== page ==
For me, Biggie's commandments five and seven are really two sides of the same coin: never sell no crack where you rest at and keep your family and business completely separated. I like to keep professional and personal stuff separate. Sure, we all work at home sometimes, but when you're off the clock, you're off the clock. Don't go ruining your daughter's fourth birthday party by sneaking out to answer department emails. Don't screw up a good dinner party by getting in a shouting match with the orthodox Schenkerian over the ontology of background structure. And you can be friendly with your students, sure, but don't forget the sexual harassment lecture they gave you on orientation day.

Number six: that goddamn credit, dead it/You think a crackhead payin' you back, shit, forget it

For "crackhead," think "student with a late paper." For "credit," think "extension."

Number eight: never keep no weight on you/Them cats that squeeze your guns can hold jobs too

Let your TA do the grading. Actually, no, I kind of disagree. Don't turn your TAs into a firewall between the students and yourself. When something goes wrong in a class, it is always your problem. If you're a leader, everything is your fault. You have to be cool with that. Still, when things get heavy — like, when you have a serious case of plagiarism — know when to call in the specialists. Don't try to fix everything in-house. The Office of the Dean of Students carries more weight than you do, and they know how to use it.

Number nine shoulda been number one to me/If you ain't gettin' bags stay the fuck from police

Don't snitch. Academic bloggers especially, don't talk about the inner workings of your department, and don't talk shit about your colleagues. This is why a lot of academic bloggers are anonymous, of course, but sooner or later you'll make a mistake and drop an incriminating detail, and your cover will be blown. See number 2, above.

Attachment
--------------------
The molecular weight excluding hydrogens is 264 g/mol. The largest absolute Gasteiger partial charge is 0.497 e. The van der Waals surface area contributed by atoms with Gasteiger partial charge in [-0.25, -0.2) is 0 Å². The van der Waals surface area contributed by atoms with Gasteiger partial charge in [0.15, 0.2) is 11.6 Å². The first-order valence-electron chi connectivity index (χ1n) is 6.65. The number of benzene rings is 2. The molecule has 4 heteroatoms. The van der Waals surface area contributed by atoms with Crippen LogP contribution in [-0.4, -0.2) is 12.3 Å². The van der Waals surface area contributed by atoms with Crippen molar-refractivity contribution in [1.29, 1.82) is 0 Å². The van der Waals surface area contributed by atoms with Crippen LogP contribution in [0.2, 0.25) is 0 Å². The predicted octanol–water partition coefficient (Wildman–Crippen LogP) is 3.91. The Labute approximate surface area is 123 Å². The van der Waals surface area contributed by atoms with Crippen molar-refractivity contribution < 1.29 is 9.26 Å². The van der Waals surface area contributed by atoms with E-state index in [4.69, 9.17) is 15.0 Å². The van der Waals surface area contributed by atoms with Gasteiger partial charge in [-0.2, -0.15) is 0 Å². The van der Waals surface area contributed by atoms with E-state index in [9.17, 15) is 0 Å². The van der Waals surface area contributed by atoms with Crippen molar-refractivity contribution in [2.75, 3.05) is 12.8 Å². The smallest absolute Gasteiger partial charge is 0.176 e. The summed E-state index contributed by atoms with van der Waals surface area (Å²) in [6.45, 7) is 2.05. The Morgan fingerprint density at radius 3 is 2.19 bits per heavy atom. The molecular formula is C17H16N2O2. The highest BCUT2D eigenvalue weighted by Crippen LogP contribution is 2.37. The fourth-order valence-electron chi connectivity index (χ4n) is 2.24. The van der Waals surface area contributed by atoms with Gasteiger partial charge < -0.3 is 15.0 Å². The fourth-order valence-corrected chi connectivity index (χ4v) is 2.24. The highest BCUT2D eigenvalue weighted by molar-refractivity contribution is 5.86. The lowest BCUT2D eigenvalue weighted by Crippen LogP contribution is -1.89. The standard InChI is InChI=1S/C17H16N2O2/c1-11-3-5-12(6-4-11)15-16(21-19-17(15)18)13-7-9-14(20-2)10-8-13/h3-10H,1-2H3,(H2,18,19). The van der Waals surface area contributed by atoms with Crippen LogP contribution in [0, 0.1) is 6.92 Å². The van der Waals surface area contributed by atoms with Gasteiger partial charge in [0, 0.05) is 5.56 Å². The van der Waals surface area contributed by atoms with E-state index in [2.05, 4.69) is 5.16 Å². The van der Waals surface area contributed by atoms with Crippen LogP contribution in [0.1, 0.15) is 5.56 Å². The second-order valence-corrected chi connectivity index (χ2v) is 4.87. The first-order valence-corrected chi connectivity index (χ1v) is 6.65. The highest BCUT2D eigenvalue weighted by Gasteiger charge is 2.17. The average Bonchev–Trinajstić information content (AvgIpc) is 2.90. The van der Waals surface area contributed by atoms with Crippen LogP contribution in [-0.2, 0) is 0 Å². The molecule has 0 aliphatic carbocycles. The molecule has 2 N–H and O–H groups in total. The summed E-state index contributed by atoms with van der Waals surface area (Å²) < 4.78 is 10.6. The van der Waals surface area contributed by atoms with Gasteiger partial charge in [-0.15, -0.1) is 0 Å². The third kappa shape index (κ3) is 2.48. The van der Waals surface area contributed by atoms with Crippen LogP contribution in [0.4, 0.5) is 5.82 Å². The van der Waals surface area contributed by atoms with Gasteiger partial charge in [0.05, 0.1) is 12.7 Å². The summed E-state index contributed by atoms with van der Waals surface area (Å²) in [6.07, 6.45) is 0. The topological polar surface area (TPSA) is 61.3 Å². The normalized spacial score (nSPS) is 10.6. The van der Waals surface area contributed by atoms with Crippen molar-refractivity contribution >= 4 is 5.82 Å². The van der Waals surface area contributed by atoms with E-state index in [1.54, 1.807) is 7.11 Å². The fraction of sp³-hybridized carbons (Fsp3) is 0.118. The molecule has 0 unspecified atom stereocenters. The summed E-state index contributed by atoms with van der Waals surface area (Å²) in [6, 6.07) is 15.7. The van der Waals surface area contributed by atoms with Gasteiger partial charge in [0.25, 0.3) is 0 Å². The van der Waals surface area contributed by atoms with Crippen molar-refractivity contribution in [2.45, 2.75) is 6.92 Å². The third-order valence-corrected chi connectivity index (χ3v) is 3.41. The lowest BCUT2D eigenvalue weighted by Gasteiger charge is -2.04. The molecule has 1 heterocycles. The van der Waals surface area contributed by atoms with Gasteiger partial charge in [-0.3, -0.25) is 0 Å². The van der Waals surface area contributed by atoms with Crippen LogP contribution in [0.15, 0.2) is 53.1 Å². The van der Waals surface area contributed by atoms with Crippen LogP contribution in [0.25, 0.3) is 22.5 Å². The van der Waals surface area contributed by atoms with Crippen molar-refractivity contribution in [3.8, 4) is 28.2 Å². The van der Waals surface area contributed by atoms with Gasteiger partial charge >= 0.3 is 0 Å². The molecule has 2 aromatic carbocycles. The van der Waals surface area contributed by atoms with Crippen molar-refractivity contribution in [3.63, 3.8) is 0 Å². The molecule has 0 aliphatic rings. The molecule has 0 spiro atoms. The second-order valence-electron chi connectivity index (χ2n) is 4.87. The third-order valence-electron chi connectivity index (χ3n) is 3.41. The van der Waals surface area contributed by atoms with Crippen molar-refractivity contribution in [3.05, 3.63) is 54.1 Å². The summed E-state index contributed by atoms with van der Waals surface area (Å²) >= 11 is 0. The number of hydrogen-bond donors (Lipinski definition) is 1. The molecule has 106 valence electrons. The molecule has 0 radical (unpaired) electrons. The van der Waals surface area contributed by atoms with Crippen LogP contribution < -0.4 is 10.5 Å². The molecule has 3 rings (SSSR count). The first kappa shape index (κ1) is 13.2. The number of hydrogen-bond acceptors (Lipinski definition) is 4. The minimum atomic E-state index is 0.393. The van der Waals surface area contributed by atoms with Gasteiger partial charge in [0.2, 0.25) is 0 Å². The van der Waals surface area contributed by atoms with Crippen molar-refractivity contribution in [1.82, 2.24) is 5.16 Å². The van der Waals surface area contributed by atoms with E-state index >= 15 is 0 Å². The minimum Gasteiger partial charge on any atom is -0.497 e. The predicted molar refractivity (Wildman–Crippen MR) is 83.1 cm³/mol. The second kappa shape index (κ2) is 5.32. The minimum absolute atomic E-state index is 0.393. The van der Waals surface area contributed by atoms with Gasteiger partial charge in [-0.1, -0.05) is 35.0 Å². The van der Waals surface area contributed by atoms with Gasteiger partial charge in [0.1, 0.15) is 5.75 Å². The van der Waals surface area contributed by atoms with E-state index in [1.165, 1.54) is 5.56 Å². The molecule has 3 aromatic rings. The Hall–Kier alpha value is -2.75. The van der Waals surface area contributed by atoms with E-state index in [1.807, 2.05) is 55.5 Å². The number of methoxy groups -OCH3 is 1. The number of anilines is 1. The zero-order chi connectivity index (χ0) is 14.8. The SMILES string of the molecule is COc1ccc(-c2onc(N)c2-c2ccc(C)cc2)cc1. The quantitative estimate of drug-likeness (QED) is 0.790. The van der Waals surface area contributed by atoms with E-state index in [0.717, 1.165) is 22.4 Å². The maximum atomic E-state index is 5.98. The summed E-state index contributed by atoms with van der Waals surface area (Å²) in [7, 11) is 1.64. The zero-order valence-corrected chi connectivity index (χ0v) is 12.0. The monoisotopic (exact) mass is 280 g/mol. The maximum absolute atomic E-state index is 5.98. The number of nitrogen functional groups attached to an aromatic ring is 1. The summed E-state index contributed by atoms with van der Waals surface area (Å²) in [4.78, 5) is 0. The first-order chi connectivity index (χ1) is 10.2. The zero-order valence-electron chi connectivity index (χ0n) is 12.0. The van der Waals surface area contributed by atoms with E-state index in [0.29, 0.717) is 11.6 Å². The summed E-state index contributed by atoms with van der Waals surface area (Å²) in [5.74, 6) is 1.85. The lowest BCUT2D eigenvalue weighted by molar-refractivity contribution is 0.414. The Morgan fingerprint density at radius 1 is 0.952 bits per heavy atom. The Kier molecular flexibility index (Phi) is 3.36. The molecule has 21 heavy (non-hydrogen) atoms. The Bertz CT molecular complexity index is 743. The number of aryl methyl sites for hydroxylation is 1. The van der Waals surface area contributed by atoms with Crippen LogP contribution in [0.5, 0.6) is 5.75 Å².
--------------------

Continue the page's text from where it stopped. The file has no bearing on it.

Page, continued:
Number ten: a strong word called consignment/Strictly for live men, not for freshmen/If you ain't got the clientele say hell no/Cause they gon' want they money rain sleet hail snow

Protect your time; don't bite off more than you can chew; learn to say no. The academic equivalent of the guys who want their money rain sleet hail snow is your tenure committee, and what they'll demand, with the same inflexible rigor as a Columbian drug cartel, is a good publication record.

There's probably a few other commandments that could profitably be drawn from hiphop lyrics. I invite fellow academic bloggers to suggest them.

*Actually, I would amend this one to Black Thought's line, trust your fam, or trust nobody at all.

About Phil Ford

Chairman of the Committee for the Memorial to the Victims of Modernism
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3 Responses to The Professor’s Ten Commandments, or, All I Ever Needed To Know I Learned From Hiphop

  1. Lisa Hirsch says:

    I’m still reading, but I am so not an academic.

  2. Brilliant! As one who has only taught private performance before (a Kafka or Heller like relationship with the department) thirty years ago, I am gearing up to teach my first class room this fall. I could use all the 411 I can get (this seems to be turning into another Kafka like experience, maybe it is me).

  3. Byron says:

    I especially enjoy number four.
    This was wonderful–thanks, Phil! It even pushed me to write something similar at my own site that I’ve been thinking about lately.
    And about summer non-reading: I imagine there are many of us who read “Dial M” from RSS readers. I don’t think such activity would show up in your count.